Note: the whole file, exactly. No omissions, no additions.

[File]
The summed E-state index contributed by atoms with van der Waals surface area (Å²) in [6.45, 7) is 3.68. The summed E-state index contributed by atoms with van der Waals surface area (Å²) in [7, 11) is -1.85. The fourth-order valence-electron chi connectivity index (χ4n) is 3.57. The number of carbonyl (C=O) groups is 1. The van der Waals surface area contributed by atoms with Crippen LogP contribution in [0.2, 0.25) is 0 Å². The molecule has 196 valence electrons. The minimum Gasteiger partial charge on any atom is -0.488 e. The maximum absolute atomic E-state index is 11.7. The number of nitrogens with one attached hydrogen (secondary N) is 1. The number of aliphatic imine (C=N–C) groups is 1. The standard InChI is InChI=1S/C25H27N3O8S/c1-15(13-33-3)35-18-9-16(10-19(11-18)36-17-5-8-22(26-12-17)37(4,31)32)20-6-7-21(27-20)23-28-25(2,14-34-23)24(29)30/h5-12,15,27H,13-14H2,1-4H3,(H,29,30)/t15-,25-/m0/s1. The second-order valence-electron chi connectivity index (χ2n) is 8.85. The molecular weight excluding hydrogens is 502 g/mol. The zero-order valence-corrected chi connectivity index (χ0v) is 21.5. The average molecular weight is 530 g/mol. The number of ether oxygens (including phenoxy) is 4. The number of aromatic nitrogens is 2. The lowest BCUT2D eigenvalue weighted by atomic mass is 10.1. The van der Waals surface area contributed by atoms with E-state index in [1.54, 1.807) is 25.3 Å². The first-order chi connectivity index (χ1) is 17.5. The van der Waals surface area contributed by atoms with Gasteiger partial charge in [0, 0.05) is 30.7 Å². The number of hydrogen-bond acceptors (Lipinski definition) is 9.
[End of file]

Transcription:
The summed E-state index contributed by atoms with van der Waals surface area (Å²) in [6.45, 7) is 3.68. The summed E-state index contributed by atoms with van der Waals surface area (Å²) in [7, 11) is -1.85. The fourth-order valence-electron chi connectivity index (χ4n) is 3.57. The number of carbonyl (C=O) groups is 1. The van der Waals surface area contributed by atoms with Crippen LogP contribution in [0.2, 0.25) is 0 Å². The molecule has 196 valence electrons. The minimum Gasteiger partial charge on any atom is -0.488 e. The maximum absolute atomic E-state index is 11.7. The number of nitrogens with one attached hydrogen (secondary N) is 1. The number of aliphatic imine (C=N–C) groups is 1. The standard InChI is InChI=1S/C25H27N3O8S/c1-15(13-33-3)35-18-9-16(10-19(11-18)36-17-5-8-22(26-12-17)37(4,31)32)20-6-7-21(27-20)23-28-25(2,14-34-23)24(29)30/h5-12,15,27H,13-14H2,1-4H3,(H,29,30)/t15-,25-/m0/s1. The second-order valence-electron chi connectivity index (χ2n) is 8.85. The molecular weight excluding hydrogens is 502 g/mol. The zero-order valence-corrected chi connectivity index (χ0v) is 21.5. The average molecular weight is 530 g/mol. The number of ether oxygens (including phenoxy) is 4. The number of aromatic nitrogens is 2. The lowest BCUT2D eigenvalue weighted by atomic mass is 10.1. The van der Waals surface area contributed by atoms with E-state index in [1.54, 1.807) is 25.3 Å². The first-order chi connectivity index (χ1) is 17.5. The van der Waals surface area contributed by atoms with Gasteiger partial charge in [0, 0.05) is 30.7 Å². The number of hydrogen-bond acceptors (Lipinski definition) is 9.